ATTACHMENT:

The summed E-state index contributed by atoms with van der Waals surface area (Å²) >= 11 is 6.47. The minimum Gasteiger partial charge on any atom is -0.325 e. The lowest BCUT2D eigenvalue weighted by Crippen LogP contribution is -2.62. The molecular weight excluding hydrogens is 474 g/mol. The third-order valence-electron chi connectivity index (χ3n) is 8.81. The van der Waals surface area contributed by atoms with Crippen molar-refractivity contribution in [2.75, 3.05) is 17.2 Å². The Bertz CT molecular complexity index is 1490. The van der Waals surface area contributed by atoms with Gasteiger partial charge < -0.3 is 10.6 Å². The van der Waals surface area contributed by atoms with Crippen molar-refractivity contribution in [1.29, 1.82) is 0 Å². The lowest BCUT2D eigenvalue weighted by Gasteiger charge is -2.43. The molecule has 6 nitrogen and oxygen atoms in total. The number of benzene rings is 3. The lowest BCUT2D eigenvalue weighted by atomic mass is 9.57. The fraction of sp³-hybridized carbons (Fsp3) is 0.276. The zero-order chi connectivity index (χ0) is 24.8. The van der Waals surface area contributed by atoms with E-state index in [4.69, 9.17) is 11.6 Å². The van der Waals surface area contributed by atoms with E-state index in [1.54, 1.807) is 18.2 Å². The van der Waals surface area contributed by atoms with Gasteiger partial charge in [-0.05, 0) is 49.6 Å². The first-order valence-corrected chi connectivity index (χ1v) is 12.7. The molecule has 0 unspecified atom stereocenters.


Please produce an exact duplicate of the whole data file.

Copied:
The summed E-state index contributed by atoms with van der Waals surface area (Å²) >= 11 is 6.47. The minimum Gasteiger partial charge on any atom is -0.325 e. The lowest BCUT2D eigenvalue weighted by Crippen LogP contribution is -2.62. The molecular weight excluding hydrogens is 474 g/mol. The third-order valence-electron chi connectivity index (χ3n) is 8.81. The van der Waals surface area contributed by atoms with Crippen molar-refractivity contribution in [2.75, 3.05) is 17.2 Å². The Bertz CT molecular complexity index is 1490. The van der Waals surface area contributed by atoms with Gasteiger partial charge < -0.3 is 10.6 Å². The van der Waals surface area contributed by atoms with Crippen molar-refractivity contribution in [1.29, 1.82) is 0 Å². The lowest BCUT2D eigenvalue weighted by Gasteiger charge is -2.43. The molecule has 6 nitrogen and oxygen atoms in total. The number of benzene rings is 3. The lowest BCUT2D eigenvalue weighted by atomic mass is 9.57. The fraction of sp³-hybridized carbons (Fsp3) is 0.276. The zero-order chi connectivity index (χ0) is 24.8. The van der Waals surface area contributed by atoms with E-state index in [4.69, 9.17) is 11.6 Å². The van der Waals surface area contributed by atoms with E-state index in [1.54, 1.807) is 18.2 Å². The van der Waals surface area contributed by atoms with Gasteiger partial charge in [-0.05, 0) is 49.6 Å². The first-order valence-corrected chi connectivity index (χ1v) is 12.7. The molecule has 0 unspecified atom stereocenters.